[show abstract][hide abstract] ABSTRACT: We propose a population pharmacokinetic (PK) model with time-dependent covariates measured with errors. This model is used to model S-oxybutynin's kinetics following an oral administration of Ditropan, and allows the distribution rate to depend on time-dependent covariates blood pressure and heart rate, which are measured with errors. We propose two two-step estimation methods: the second-order two-step method with numerical solutions of differential equations (2orderND), and the second-order two-step method with closed form approximate solutions of differential equations (2orderAD). The proposed methods are computationally easy and require fitting a linear mixed model at the first step and a nonlinear mixed model at the second step. We apply the proposed methods to the analysis of the Ditropan data, and evaluate their performance using a simulation study. Our results show that the 2orderND method performs well, while the 2orderAD method can yield PK parameter estimators that are subject to considerable biases.
[show abstract][hide abstract] ABSTRACT: Medical studies often collect physiological and/or psychological measurements over time from multiple subjects, to study dynamics such as circadian rhythms. Under the assumption that the expected response functions of all subjects are the same after shift and scale transformations, shape-invariant models have been applied to analyze this kind of data. The shift and scale parameters provide efficient and interpretable data summaries, while the common shape function is usually modeled nonparametrically, to provide flexibility. However, due to the deterministic nature of the shift and scale parameters, potential correlations within a subject are ignored. Furthermore, the shape of the common function may depend on other factors, such as disease. In this article, we propose shape-invariant mixed effects models. A second-stage model with fixed and random effects is used to model individual shift and scale parameters. A second-stage smoothing spline ANOVA model is used to study potential covariate effects on the common shape function. We apply our methods to a real data set to investigate disease effects on circadian rhythms of cortisol, a hormone that is affected by stress. We find that patients with Cushing's syndrome lost circadian rhythms and their 24-hour means were elevated to very high levels. Patients with major depression had the same circadian shape and phases as normal subjects. However, their 24-hour mean levels were elevated and amplitudes were dampened for some patients.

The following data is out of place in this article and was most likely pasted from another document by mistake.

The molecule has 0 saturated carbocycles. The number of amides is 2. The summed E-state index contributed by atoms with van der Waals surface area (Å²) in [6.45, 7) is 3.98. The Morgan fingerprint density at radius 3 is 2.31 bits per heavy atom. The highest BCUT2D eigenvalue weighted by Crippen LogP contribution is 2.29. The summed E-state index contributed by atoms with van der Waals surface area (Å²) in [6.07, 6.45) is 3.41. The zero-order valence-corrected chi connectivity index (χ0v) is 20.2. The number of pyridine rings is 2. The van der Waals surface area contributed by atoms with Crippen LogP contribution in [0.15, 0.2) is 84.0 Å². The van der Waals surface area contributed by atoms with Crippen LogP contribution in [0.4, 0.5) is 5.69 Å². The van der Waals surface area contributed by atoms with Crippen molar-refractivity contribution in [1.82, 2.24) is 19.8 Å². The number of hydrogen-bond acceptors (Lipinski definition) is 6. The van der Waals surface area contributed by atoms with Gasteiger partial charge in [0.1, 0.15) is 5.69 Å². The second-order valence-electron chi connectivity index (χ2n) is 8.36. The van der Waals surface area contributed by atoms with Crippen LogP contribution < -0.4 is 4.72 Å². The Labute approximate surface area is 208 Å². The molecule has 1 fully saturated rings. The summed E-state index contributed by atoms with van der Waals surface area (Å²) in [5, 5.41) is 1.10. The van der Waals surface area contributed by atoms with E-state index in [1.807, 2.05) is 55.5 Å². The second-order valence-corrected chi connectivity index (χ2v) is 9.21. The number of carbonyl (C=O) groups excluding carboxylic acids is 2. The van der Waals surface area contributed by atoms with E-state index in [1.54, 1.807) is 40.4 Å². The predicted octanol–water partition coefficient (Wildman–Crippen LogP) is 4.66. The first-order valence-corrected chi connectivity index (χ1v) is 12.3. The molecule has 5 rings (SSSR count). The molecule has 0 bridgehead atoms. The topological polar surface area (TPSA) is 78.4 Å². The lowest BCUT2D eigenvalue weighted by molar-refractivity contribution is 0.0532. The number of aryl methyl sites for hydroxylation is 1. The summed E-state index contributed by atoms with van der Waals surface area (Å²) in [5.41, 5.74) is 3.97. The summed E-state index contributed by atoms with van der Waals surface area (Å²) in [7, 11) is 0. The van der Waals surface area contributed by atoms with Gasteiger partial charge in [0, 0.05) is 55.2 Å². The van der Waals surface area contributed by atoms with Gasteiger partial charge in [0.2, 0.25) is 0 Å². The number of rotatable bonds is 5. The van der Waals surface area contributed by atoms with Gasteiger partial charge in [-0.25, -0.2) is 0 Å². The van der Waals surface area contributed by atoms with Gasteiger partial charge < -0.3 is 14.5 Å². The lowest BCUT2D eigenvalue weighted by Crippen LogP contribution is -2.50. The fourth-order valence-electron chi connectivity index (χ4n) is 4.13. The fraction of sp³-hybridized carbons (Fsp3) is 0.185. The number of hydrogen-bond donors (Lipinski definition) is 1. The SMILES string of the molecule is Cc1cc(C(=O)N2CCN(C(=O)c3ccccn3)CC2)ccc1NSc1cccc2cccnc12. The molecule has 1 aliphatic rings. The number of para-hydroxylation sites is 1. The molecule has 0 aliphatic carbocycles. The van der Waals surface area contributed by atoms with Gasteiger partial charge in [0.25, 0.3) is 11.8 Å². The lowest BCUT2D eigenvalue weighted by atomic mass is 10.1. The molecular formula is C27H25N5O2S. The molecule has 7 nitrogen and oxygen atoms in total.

[show abstract][hide abstract] ABSTRACT: This article is motivated by an application where subjects were dosed three times with the same drug and the drug concentration profiles appeared to be the lowest after the third dose. One possible explanation is that the pharmacokinetic (PK) parameters vary over time. Therefore, we consider population PK models with time-varying PK parameters. These time-varying PK parameters are modeled by natural cubic spline functions in the ordinary differential equations. Mean parameters, variance components, and smoothing parameters are jointly estimated by maximizing the double penalized log likelihood. Mean functions and their derivatives are obtained by the numerical solution of ordinary differential equations. The interpretation of PK parameters in the model and its flexibility are discussed. The proposed methods are illustrated by application to the data that motivated this article. The model's performance is evaluated through simulation.